The Museum of Contemporary African Diasporan Arts and Asian American Arts Alliance announce the 2023 cohort of New York-based artists for the 2nd annual Bandung Residency, each selected for their ambitions to foster allyship between Asian American Pacific Islander and Black communities. This year’s residency will support 11 participants.
The Bandung Residency is an opportunity designed to uplift the work of organizers, artists, educators, and way-makers whose practice is intended to foster solidarity between Asian American/Pacific Islander (AAPI) and Black communities.
Inspired by recent events that have deeply impacted these communities, as well as the Stop Asian Hate and Black Lives Matter movements, this program takes cue from the first large-scale Asian–African or Afro–Asian Conference, also known as the Bandung Conference, which took place in 1955 in Bandung, West Java, Indonesia. The groundbreaking summit, which hosted leaders from 29 newly independent Asian and African states emerging from colonial rule (representing a total population of 1.5 billion people, 54% of the world’s population at the time), signaled a pivotal juncture between these communities to discuss peace, equality, and mutual respect for sovereignty, political self-determination, cultural cooperation, human rights, the role of the Global South (then known as the Third World), economic development, and decolonization. Building upon the Five Principles of Peaceful Coexistence as identified the previous year by leaders from China and India, the primary objectives of the Bandung Conference ‘55 cohort were “a call for an end to racial discrimination wherever it occurred, and a reiteration of the importance of peaceful coexistence…and collaboration.”
Similarly, The Bandung Residency aims to cultivate a dynamic safe space for a diverse cohort of changemakers interested in engaging in social justice discourse, restorative healing, cultural placemaking, expanding the narrative between communities, and cross-community allyship, whether participating in the program for their personal transformation, in service to the communities identified, or both.
THE 2023 RESIDENTS
Meet the 11 NYC-based artists, educators, change makers, and organizers who will be exploring and developing projects over the course of the summer residency.
click each image below to visit the resident’s IG page.
Through documenting and celebrating Black and Asian traditions of herbal healing, Botany of Care interweaves botanical research, community workshops, and practitioner interviews into a hand-bound herbal care book, fostering new forms of community well-being.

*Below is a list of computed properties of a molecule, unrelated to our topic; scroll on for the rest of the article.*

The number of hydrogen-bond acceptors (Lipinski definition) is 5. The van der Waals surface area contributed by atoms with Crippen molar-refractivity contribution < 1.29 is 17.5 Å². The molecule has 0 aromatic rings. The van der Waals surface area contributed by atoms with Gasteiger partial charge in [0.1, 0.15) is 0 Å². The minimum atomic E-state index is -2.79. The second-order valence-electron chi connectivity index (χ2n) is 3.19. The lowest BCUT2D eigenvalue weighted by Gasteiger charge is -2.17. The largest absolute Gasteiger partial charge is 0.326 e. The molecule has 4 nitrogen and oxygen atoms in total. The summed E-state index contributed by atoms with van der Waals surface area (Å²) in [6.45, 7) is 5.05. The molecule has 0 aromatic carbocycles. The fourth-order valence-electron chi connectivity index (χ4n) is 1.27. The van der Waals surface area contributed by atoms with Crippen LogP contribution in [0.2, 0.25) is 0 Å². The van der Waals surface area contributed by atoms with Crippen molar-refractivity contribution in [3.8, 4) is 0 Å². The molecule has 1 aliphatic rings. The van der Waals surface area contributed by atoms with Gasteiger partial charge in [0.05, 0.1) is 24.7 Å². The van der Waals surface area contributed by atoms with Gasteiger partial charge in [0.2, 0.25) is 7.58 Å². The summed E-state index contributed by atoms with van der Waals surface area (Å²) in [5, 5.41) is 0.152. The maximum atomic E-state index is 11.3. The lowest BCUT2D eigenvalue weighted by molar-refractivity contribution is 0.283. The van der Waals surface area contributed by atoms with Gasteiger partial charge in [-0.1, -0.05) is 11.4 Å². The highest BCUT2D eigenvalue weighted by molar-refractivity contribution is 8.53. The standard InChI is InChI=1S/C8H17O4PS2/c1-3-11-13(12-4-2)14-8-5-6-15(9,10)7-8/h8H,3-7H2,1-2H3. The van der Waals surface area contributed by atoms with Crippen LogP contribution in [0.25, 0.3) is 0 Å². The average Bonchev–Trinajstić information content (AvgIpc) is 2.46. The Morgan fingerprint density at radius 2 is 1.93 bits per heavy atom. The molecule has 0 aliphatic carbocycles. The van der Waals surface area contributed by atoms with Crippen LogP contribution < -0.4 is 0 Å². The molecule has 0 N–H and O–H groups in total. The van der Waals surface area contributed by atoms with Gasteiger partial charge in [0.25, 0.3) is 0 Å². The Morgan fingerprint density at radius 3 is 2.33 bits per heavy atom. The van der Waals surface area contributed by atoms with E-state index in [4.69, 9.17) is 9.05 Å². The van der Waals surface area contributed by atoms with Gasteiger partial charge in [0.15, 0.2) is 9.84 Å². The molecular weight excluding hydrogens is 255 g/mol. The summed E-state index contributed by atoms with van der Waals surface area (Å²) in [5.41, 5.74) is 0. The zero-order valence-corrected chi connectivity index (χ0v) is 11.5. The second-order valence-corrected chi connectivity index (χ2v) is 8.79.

KAI NAIMA WILLIAMS
This project encompasses two elements: a children’s book titled THE BRIDGES YURI BUILT, recounting the life of my great-grandmother Yuri Kochiyama and her journey to becoming an activist fostering cross-racial unity; and a series of community gatherings aligning with the book’s release.
Guided by Spirits is an experimental, interdisciplinary project celebrating the legacy of racial justice ancestors like Elandria Williams, Rev. Hope Johnson, Fay Chiang, and Yuri Kochiyama through collaborative installations, visual art, interviews, and workshops, creating a cosmic portal (alter + shrine) that embodies the hidden truths and resistance within Black and Asian identities.
SUHYUN CHOI + DANA DAVENPORT
A collaborative project delves into the complexities of English and Korean languages as tools for dismantling community tensions and building political solidarity, embracing delicate translations, personal anecdotes, and a digital archive, and collaborating with diverse organizations and voices for a collective vision of empathy and empowerment.
The Afro-Asian Poetic Pantry is a dynamic installation melding poetry, literature, food, and participation, fostering celebration and honor of Black and Asian communities through a multi-media refrigerator sculpture, pocket poems, interactive contributions, music, and letters to future generations, all aimed at healing, remembering, and forging renewed bonds of community and solidarity.
A collaborative project of new songs, uniting diverse musicians and visual artists to explore shared themes and cultural influences, culminating in a dynamic live event celebrating solidarity.
Black and Asian Feminist Solidarities: An Anthology is a groundbreaking collection that interrogates historical and contemporary Black and Asian American feminist cross-racial organizing, leadership, and perspectives.
LIVE COMMUNITY PRESENTATIONS
As part of the Bandung Residency, A4 and MoCADA present a series of discussions with community leaders who offered insights into their practice as makers, organizers, activists and educators.
Cynthia Dewi Oka
February 28, 2023
As part of the Bandung 2023 Residency, A4 and MoCADA will present a conversation with Cynthia Dewi Oka. She’ll discuss her work in poetry, literature, and social justice. Cynthia Dewi Oka was born in Bali, Indonesia. When she was 10 years old, her family migrated to Vancouver, Unceded Coast Salish Territories. In 2012, she and her son migrated to the Greater Philadelphia Area, Lenni Lenape Land.